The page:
Former state Senator Shirley Huntley wore a wire for the government, indicating more corruption arrests could be imminent. The news comes just a few weeks after complaints were unsealed against public officials, including state Senator Malcolm Smith and former City Councilman Dan Halloran. NY1's Zack Fink filed the following report.
Earlier this year, former New York state Senator Shirley Huntley pleaded guilty to embezzling more than $87,000 from her nonprofit in Queens that received public money.
More details of that scheme have now come to light, revealing that Huntley was wearing a wire, and may have implicated others.
"If one person is wearing a wire, there's always the possibility a second was," said Mark Peters, a former corruption prosecutor. "And what often happens is, someone wears a wire, prosecutors get information on somebody else, and before they arrest or indict that somebody else, they go to that individual and see if they'll wear a wire. And you build the case brick by brick."
Last month, it was revealed that former Assemblyman Nelson Castro also wore a wire for the government, helping to implicate Assemblyman Eric Stevenson and perhaps others. In a separate case, state Senator Malcolm Smith and former City Councilman Dan Halloran are accused of trying to fix the mayor's race. And late Friday, Assemblyman William Boyland was charged with mail fraud.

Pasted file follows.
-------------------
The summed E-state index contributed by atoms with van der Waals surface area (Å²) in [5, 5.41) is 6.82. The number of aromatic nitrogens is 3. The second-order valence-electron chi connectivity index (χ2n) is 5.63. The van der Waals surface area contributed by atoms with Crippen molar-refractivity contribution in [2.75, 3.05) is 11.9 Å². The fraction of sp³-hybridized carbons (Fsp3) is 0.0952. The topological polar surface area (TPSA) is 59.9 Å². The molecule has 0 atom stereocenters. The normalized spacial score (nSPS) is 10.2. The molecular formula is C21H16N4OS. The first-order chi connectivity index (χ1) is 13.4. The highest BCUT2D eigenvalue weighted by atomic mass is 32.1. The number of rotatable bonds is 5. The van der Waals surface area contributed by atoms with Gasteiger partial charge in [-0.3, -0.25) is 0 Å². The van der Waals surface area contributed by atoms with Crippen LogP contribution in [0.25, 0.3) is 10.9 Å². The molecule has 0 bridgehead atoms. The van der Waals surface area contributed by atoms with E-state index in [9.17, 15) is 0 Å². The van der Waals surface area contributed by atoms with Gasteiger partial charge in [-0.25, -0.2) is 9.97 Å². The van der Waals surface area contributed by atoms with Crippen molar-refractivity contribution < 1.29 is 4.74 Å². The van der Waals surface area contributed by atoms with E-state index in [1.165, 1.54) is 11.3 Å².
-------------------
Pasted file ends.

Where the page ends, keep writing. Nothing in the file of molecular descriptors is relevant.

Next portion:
"We've had corruption prosecutions before, and sadly, there's still corruption in Albany," Peters said. "So I don't think we're done, and I don't think we're close to done."
In the Huntley case, the former senator is accused of leaning on the Port Authority to help an unnamed businessman expand his business at Kennedy Airport. The suggestion came from another state Senator who is also unnamed. According to court documents implicating Huntley, "Between June 2012 and August 2012, the defendant, while acting at the direction of the government, made numerous recordings of meetings with nine different people including seven elected officials."
"It shows that corruption is way out of control in Albany," said Susan Lerner of Common Cause New York. "It's really a shocking set of circumstances. And it shows that as far as Albany's campaign finances are concerned, nobody is watching the store."
Governor Andrew Cuomo is hoping to pass a number of initiatives to clean up Albany this year, including the repeal of the so-called Wilson Pakula law, which allows cross-party endorsements of candidates by party bosses, and changing the criminal code to make those convicted of corruption face stricter penalties.